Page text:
Did the Pakistan dreamt of ever come into being?
Sectarianism, extremism and violence in Pakistan, what can be done to address these problems? The country, after all, started life with such a colorful cabinet. Its founder Jinnah possessed a Hindu grandfather and a Parsi wife. The father in law of Pakistan’s first Minister for Foreign Affairs Liaquat Ali Khan was a Hindu converted to Christianity, whose daughter, Liaquat Ali Khan’s wife Rana became a Muslim only at marriage. For a brief period when Liaquat Ali Khan went on to become Prime Minister after Jinnah’s death, we had her as First Lady. There was also Muhammad Zafarullah Khan, Pakistan’s first Foreign Minister who belonged to the Ahmadiyya community, and of course Jogendra Nath Mandal Pakistan’s first Minister for Law and Labour, a Hindu.
None of these people would have made it to the cabinet in later years. Mandal, being Hindu, may not have survived, as in stayed alive, here for long, whereas that Chaudhry Zafarullah lived to ninety plus right here in Lahore is nothing short of a miracle given that he became a target for extremist groups who called for his resignation from the cabinet and would have been happy with taking his life. If it comes to that, Jinnah himself, although he personally never professed any particular sect was born to a Khoja (Shia) Ismaili family; he might have found himself at the wrong end of something loud and explosive, had he lived today.
Yet things were not all hunky dory even with that first cabinet. Jinnah differed with Liaqat Ali Khan on the subject of minorities and was not too impressed by the rest of his cabinet either. ‘Below average’, is how he described it to a friend. Nor were general attitudes towards other sects as they ought to have been even then. Jogendra Nath Mandal who had initially opted for Pakistan returned to India soon after Partition where he cited discrimination against Hindus as the reason for his move.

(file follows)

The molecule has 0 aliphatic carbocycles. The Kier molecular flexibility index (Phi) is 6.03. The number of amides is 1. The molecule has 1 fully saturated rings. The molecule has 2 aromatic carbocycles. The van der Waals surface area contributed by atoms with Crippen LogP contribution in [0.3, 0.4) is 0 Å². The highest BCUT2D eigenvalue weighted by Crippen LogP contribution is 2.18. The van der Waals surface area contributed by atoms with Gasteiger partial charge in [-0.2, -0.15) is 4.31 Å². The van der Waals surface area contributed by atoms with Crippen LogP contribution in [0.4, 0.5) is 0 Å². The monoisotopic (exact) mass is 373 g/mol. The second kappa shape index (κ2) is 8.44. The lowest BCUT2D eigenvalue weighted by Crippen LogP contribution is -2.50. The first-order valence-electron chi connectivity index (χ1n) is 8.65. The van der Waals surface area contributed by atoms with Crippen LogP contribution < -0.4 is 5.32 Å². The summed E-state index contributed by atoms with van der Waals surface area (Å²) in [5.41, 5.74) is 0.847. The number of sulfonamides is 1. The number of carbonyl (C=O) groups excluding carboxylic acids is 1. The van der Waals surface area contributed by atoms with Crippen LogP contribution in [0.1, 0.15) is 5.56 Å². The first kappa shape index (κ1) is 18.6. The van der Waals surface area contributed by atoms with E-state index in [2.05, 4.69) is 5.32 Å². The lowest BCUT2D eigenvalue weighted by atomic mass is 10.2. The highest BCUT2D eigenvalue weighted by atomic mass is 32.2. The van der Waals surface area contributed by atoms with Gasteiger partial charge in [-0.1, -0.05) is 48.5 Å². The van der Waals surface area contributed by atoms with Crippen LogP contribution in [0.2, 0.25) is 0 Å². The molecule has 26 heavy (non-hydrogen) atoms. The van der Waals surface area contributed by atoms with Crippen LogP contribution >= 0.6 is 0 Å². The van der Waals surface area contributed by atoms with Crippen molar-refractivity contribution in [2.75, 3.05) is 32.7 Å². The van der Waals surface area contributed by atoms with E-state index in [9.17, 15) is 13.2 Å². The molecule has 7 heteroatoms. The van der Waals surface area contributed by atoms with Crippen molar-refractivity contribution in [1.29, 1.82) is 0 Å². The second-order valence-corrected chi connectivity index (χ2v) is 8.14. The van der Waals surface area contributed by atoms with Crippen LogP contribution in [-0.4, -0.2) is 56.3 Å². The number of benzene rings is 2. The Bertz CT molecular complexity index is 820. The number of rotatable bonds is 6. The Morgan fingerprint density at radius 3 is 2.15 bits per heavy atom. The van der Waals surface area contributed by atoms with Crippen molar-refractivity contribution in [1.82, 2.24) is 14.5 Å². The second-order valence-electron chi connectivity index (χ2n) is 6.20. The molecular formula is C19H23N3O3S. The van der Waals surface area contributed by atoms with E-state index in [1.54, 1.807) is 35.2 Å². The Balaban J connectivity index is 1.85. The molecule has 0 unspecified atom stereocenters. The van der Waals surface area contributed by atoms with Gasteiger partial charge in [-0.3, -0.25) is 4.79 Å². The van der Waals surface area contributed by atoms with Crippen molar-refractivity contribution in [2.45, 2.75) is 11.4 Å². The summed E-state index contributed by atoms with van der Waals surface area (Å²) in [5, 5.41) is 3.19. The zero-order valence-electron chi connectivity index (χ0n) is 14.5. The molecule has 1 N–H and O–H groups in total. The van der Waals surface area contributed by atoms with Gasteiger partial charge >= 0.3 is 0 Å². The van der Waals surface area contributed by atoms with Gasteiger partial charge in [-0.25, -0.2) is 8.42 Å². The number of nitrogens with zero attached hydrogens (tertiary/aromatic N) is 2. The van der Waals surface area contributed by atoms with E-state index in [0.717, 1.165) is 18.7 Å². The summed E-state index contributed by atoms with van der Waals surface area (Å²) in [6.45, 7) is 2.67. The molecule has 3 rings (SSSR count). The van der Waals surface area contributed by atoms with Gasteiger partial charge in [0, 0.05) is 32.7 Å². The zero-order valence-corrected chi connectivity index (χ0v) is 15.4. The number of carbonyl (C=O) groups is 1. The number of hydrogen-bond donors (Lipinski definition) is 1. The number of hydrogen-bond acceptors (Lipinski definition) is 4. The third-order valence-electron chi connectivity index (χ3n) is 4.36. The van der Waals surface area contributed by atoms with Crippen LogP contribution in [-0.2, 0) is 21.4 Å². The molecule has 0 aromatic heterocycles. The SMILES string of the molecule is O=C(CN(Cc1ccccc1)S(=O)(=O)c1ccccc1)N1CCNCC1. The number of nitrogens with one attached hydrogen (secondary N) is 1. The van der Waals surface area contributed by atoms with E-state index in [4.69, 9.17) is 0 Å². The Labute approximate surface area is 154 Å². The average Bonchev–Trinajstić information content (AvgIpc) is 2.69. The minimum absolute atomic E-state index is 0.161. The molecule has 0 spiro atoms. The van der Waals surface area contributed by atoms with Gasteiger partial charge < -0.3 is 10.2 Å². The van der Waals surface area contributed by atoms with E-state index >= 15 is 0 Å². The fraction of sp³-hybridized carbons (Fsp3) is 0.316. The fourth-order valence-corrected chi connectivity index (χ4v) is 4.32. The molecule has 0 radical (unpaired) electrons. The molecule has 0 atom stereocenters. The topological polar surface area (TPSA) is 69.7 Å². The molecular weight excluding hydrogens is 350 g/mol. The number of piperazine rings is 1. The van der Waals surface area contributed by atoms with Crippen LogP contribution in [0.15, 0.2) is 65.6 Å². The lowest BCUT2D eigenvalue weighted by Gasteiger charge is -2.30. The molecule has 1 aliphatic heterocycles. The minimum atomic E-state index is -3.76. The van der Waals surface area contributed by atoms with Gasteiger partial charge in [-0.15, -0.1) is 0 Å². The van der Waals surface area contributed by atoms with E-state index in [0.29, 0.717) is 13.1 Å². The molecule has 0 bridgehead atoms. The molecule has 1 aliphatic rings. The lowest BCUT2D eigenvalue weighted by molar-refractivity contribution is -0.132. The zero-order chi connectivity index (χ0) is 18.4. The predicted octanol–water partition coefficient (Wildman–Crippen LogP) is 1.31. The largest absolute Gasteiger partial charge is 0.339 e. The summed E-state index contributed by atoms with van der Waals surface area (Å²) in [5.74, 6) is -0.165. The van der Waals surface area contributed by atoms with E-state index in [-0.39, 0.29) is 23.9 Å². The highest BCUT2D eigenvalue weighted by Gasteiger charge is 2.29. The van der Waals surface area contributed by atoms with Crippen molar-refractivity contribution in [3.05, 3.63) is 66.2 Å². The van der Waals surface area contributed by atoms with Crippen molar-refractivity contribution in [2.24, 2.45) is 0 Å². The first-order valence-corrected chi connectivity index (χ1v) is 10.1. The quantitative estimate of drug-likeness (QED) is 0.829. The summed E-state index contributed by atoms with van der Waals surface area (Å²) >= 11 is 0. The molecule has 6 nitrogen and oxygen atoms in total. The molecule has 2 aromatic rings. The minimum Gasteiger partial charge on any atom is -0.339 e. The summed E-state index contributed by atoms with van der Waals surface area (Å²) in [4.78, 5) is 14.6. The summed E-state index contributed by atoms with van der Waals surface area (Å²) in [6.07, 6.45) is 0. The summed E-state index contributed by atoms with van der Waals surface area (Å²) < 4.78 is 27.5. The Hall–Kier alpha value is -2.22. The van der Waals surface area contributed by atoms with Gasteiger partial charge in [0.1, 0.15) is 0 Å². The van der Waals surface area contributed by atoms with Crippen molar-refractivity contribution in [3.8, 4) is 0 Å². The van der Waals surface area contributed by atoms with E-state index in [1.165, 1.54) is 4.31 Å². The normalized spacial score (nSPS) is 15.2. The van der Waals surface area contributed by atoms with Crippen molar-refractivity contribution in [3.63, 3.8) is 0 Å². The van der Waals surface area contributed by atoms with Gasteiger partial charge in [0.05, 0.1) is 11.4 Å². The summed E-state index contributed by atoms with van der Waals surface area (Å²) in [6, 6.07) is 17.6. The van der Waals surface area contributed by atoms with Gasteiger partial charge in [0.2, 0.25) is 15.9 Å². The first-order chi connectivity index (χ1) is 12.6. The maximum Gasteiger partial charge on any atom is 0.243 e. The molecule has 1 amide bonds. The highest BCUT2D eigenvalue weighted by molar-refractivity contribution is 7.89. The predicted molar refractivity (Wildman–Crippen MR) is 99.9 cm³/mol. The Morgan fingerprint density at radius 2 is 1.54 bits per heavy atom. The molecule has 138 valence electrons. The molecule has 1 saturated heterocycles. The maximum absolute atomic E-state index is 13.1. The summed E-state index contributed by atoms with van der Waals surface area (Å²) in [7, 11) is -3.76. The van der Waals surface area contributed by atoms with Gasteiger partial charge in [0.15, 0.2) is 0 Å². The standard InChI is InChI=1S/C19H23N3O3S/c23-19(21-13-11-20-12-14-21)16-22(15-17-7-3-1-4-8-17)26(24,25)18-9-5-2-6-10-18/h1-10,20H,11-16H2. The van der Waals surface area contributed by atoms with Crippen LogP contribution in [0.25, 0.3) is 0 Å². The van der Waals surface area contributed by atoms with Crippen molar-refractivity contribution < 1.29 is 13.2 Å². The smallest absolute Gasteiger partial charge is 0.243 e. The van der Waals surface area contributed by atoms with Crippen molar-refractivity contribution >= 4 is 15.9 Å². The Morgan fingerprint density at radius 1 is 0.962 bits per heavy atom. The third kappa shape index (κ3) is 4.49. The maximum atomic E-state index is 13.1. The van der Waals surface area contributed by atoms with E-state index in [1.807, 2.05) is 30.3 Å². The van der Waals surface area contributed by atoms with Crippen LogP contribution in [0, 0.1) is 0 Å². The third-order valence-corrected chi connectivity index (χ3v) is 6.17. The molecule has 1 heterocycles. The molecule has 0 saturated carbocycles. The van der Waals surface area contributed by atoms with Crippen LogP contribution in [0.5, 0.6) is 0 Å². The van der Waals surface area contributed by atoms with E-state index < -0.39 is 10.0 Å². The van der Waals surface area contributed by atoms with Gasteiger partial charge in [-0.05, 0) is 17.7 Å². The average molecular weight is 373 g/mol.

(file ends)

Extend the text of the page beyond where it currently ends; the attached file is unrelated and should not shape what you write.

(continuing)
It was just six years after Partition in 1953 that the first anti-Ahmaddiya violence took place in Lahore leading to martial law that same year, the first of several in Pakistan.
It is hard to say how these attitudes may be changed. If education alone were the key to change ‘educated’ countries like the US (that at least possesses some basic literacy which is all we can aspire to in the foreseeable future, we are so far behind at present) would not have such a large number of people holding extreme right wing views. That it does have a large number of people holding such views is confirmed by Donald Trump’s success so far in the lead up to the elections.
The alleviation of poverty is another potential tool for change. However if poverty alone were the cause of extreme right wing mentality and terrorism, a far greater number of Pakistanis would be extreme right wingers, and terrorists, which is not the case at all. That is not to say that extreme poverty is not a contributing factor, it is. But according to an article by Beenish Ahmed in Think Progress, a group of researchers who spoke with extremists and their sympathisers on behalf of Mercy Corp reported that ‘the forces that lead them to militancy included experiences of injustice, discrimination, marginalization, corruption, or physical violence, such as being beaten by police or security forces, or being faced with the killing of a family member.’